Missing: Since January Review

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Publisher: The Adventure Company (DreamCatcher Games)
Developer: Lexis Numerique

Platform: PC
Reviewed on PC
Windows System Requirements: Pentium II 333 MHz, 128 MB RAM, 8x CD ROM, Windows 98 or more recent, 56K or better internet connection

Jack Lorski, a journalist for the SKL Network, has disappeared. The SKL Network produces television and internet video features for news organizations around the world, so it's not unusual for Lorski to be on extended assignment – but this time the SKL Network's CEO received a CD ROM and video clip at his home indicating that Lorski (and a companion) had been kidnapped. Lorski's captor, a man who calls himself The Phoenix, has demanded that the SKL Network release the CD – part of his so-called Great Work – to the public. The Phoenix's goals are mysterious – he has killed before and may kill again – Lorski and his companion may already have become his next victims. But there are hints that they are still alive and that The Phoenix has a message to communicate to the public, in his own sinister way.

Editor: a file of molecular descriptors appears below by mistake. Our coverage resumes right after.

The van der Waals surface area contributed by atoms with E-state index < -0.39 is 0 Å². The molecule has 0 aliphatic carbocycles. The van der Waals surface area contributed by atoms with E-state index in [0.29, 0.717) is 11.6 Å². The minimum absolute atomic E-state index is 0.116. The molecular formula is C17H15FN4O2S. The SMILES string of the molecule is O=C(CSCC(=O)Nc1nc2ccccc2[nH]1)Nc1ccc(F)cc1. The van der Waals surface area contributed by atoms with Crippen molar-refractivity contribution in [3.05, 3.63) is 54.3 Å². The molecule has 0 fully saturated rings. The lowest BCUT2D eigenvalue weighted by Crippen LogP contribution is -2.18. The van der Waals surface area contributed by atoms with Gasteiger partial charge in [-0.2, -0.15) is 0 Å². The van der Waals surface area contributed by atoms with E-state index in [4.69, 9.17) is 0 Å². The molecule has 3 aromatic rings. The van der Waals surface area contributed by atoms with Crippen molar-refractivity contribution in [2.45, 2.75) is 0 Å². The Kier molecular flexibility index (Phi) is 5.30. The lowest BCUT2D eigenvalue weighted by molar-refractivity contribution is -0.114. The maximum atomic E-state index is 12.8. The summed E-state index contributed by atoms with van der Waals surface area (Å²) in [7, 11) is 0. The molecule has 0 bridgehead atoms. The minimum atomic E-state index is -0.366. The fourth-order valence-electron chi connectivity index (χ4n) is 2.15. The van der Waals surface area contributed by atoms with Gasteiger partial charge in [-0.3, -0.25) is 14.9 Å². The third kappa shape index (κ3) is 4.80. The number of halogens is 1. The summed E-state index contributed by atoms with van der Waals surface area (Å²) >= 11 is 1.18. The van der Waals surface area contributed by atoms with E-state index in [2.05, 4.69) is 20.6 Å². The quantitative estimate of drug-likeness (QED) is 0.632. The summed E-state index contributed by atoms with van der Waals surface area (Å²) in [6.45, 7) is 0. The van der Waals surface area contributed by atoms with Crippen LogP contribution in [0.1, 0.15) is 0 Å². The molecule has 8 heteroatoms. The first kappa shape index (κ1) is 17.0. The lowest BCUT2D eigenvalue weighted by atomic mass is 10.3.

After considerable debate, the SKL Network has agreed to distribute The Phoneix's black CD to the public. Accompanied by a white, installation CD that includes security and legal protocols, you are invited to join the community working to decipher The Phoenix's Great Work. Aided by a like-minded troupe, you will have support from folks at the SKL Network and around the world, with whom you can communicate via e-mail or web pages. It remains to be seen if by playing The Phoenix's game you can save Jack Lorski and Karen Gijman, who have been Missing: Since January.

Kyle Ackerman